HANNITY: And I would agree with you that it's in a ditch. Let me ask you this. There's a report this week about Ted Cruz. Every Republican that I know ran on the idea of repealing and replacing "Obama care," and there were many votes, in fairness to Eric Cantor and everybody else, to do as much. But when it came down to a moment where they could have an impact, Ted Cruz angered the establishment in Washington by actually forcing the issue of the promise that they all made. There was a report this week that said that after the mid-terms that the Republican establishment would go after Ted Cruz.
So you know, we have an issue where Eric Cantor went to the seacoast earlier this year and he was going to battle the Tea Party. What is your take on the relationship, and what it needs to be, between the Tea Party and the establishment?
BRAT: Yes, well, the grass roots, the Tea Party and the Republican Party all share almost identical principles. And you know, I went to seminary. I think you did, also.
HANNITY: Yes, I did. They kicked me out, though.
BRAT: Yes. And so...
HANNITY: They wanted to.
BRAT: Yes. I mean, principles matter, right? And so every ethic (ph) before us has had great philosophers that paid attention to first principles, and if you pay attention to those, you can live a better life and your country can do better.
The founders were absolutely people -- you know, political philosophers. And I don't see much of that in the Republican Party. I don't see any of it in the Democratic Party at all, right?
BRAT: And so we need to do -- we need to quit playing politics every day. Everything's about crass politics. The Democrats are making statements about me moving to the right. There's nothing right or left about free markets. There's nothing right or left about the rule of law, right? I mean...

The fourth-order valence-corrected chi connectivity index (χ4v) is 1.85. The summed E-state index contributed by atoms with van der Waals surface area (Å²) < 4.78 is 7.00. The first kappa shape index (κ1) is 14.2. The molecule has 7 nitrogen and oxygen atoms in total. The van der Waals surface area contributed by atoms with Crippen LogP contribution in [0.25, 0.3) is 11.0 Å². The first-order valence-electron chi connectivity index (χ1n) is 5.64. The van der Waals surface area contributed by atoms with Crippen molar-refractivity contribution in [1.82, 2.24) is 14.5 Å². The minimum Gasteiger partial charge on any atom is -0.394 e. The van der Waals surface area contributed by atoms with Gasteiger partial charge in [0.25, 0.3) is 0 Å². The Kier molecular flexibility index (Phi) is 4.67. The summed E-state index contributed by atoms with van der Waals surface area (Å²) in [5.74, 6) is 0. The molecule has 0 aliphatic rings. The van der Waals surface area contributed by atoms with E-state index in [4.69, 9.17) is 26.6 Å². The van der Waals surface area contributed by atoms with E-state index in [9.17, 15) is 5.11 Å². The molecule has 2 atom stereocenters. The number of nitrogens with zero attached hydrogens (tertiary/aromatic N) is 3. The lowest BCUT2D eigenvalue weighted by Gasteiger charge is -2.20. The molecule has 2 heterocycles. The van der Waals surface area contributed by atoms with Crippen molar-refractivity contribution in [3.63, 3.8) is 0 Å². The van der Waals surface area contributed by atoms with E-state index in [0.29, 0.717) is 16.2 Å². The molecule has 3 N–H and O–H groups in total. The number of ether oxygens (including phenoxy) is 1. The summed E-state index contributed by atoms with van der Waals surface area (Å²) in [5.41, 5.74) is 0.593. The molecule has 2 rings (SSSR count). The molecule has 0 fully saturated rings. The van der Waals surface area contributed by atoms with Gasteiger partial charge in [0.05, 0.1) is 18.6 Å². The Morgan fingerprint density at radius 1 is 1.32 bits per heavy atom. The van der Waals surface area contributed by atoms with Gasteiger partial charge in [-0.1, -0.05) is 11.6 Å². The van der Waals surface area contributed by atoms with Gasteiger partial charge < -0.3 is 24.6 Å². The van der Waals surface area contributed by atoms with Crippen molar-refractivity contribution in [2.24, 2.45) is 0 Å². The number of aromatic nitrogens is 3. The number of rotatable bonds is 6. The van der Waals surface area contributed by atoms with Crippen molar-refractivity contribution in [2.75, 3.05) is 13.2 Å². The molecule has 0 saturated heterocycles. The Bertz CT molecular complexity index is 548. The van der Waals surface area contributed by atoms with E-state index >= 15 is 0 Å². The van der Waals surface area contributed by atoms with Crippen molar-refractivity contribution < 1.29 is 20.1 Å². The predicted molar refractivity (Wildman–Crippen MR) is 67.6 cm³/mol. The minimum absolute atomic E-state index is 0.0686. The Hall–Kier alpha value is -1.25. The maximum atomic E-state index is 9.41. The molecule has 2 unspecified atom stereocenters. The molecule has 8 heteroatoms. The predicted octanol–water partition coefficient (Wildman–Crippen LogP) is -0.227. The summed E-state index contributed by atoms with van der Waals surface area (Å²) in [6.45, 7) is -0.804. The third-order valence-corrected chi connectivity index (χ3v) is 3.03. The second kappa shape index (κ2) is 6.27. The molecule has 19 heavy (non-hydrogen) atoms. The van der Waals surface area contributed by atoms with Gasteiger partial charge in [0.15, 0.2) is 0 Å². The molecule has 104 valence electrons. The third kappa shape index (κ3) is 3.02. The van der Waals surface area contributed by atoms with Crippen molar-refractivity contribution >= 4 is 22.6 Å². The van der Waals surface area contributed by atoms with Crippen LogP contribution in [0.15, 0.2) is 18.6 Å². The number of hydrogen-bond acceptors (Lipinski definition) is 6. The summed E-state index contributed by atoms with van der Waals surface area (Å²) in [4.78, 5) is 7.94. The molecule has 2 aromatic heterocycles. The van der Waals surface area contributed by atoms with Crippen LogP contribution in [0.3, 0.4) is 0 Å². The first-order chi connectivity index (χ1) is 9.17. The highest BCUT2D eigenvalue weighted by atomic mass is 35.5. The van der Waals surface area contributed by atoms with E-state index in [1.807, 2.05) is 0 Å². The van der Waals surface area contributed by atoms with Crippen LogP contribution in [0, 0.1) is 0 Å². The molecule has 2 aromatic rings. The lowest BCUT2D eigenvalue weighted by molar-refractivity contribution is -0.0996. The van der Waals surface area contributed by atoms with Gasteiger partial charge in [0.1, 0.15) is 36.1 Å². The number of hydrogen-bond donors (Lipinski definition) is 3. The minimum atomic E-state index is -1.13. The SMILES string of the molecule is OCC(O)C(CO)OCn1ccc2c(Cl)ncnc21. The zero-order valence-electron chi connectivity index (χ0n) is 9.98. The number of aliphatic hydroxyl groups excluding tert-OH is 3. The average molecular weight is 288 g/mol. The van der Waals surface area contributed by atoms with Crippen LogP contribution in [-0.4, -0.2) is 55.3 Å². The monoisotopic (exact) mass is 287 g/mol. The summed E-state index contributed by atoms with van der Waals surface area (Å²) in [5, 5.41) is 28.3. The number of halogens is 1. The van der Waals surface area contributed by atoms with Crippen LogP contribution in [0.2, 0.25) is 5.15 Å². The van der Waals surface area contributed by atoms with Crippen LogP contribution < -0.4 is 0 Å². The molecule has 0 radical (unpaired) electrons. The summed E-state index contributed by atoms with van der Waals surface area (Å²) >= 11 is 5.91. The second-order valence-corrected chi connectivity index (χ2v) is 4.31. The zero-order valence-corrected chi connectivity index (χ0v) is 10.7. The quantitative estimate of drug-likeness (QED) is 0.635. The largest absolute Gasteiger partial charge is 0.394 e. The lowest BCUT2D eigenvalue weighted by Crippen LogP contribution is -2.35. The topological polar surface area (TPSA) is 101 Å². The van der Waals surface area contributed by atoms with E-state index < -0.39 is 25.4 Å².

HANNITY: Well said. I agree with you.
BRAT: They're just framing it incorrectly.
HANNITY: Look, what I have been saying is that I think the country right now, with 50 million Americans in poverty and 50 million Americans on food stamps and our veterans being put on fraudulent waiting lists and issue after issue -- national security issues that we're dealing with -- for me, I was there the night that Newt Gingrich became the Speaker of the House. I loved the "Contract With America."
And if I had five items, it would be balance the budget, stop robbing our kids. I happen to like the penny plan. Control our borders would be another one. I think we can duplicate the job success with energy in North Dakota. We need a consensus alternative that the country can rally on for "Obama care." And we got to get kids out of our failing schools, and that's where school choice would come in.
Do you think that maybe this might be a moment where the Republican Party can pivot and kind of unite and say, Hey, we can make the country better. Here's our vision. Elect us, and we'll do those things.
BRAT: Yes, I like all five of those, right? And instead, some of the Republicans are at the federal level putting together policies that the federal government -- I think they call making life work, these catchy little phrases to compete with Democrats for votes. And they're catchy, but I -- the strategy doesn't sound good to me. I don't think the federal government should be involved in making life work, right? I mean, the enumerated powers -- the state level is fine. The local level's fine. But not -- I do not want the federal government trying to make my life work.
And so yes, I think those five you just mentioned, I'm in agreement with all five. And it -- with a caveat that I want to -- you know, everything delegated from the federal level back down to the state level to try and run those kind of programs.